Representatives from business, labor and the environmental community joined California lawmakers Friday to voice their support for legislation that would impose a statewide ban on single-use plastic bags at all supermarkets, convenience stores and liquor stores in the state.
A similar proposal fell short by three votes in the California Senate last year. The proposed bill would include language to address concerns about potential job losses at bag-manufacturing facilities.
Read more: Calif. plastic bag ban fails
According to Alex Padilla, the state senator who introduced the original legislation, "This bill strikes the right balance. It will not only protect the environment but it will also protect jobs as California transitions to reusable bags."
According to Ronald Fong, president and chief executive officer of the California Grocers Association, "We are graceful to [state legislators] for listening to the concerns of Californians and for bravely standing up for California. They have crafted a measure that will foster a market for innovation and enact consistent rules to protect cities, counties and businesses from the existing patchwork of compliance standards."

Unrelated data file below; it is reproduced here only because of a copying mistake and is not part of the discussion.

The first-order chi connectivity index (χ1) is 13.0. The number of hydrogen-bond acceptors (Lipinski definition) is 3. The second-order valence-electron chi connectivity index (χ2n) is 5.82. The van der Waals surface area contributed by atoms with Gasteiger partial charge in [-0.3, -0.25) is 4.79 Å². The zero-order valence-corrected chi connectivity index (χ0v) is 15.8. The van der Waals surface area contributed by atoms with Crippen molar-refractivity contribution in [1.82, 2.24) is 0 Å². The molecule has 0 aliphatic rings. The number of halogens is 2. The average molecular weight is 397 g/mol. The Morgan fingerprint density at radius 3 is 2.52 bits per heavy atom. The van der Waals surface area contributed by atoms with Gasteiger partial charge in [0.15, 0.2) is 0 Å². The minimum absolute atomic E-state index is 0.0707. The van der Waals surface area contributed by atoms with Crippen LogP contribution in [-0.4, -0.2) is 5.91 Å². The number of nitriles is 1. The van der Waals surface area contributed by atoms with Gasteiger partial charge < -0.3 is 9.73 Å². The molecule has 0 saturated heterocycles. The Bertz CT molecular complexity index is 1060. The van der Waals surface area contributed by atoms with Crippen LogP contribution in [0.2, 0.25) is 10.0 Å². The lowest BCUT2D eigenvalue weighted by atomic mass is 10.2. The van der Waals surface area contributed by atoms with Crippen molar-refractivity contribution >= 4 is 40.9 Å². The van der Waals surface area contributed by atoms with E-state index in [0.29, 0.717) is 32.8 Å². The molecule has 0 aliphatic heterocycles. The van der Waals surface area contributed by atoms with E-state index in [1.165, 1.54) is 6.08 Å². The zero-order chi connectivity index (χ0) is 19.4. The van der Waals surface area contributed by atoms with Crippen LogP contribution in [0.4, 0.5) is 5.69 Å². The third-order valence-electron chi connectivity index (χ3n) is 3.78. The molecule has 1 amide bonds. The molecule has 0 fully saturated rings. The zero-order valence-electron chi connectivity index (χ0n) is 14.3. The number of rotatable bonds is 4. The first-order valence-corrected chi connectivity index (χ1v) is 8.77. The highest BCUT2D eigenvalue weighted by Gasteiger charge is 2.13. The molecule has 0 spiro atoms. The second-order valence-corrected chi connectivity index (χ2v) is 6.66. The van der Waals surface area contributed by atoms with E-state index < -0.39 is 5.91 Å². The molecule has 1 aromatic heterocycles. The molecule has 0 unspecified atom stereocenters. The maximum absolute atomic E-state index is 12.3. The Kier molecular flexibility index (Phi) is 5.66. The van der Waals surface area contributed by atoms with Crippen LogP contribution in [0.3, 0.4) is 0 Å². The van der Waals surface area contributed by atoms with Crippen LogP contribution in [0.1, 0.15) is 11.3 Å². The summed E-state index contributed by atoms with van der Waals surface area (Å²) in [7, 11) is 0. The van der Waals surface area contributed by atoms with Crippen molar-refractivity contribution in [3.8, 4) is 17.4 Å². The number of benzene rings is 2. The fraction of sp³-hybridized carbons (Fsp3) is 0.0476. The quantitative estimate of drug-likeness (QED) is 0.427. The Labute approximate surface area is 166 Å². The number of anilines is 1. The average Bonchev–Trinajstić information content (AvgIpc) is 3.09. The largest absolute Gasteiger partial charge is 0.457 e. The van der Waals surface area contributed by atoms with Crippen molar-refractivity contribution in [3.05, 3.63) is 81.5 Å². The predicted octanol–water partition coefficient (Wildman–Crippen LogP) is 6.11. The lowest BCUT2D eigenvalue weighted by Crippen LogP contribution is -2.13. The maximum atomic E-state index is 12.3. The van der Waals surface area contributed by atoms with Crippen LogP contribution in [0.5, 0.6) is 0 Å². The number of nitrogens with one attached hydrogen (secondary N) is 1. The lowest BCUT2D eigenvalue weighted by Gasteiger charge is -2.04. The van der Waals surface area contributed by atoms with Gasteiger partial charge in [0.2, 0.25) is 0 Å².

Speaking on behalf of the United Food and Commercial Workers Union, Jim Araby, executive director of the UFCW's Western States Council, said the union supports the efforts to ban plastic bags "and re-invest [the] projected long-term savings in worker training programs and food safety initiatives for consumers."
The proposed bill would prohibit supermarkets from offering single-use plastic bags beginning July 15, 2015, with the bags prohibited in convenience and liquor stores one year later; require paper bags to include recycled content; and provide competitive loans and grants for conversion to reusable bag manufacturing on the condition that the workers are retained and retrained during the phase-out of single-use plastic bags.
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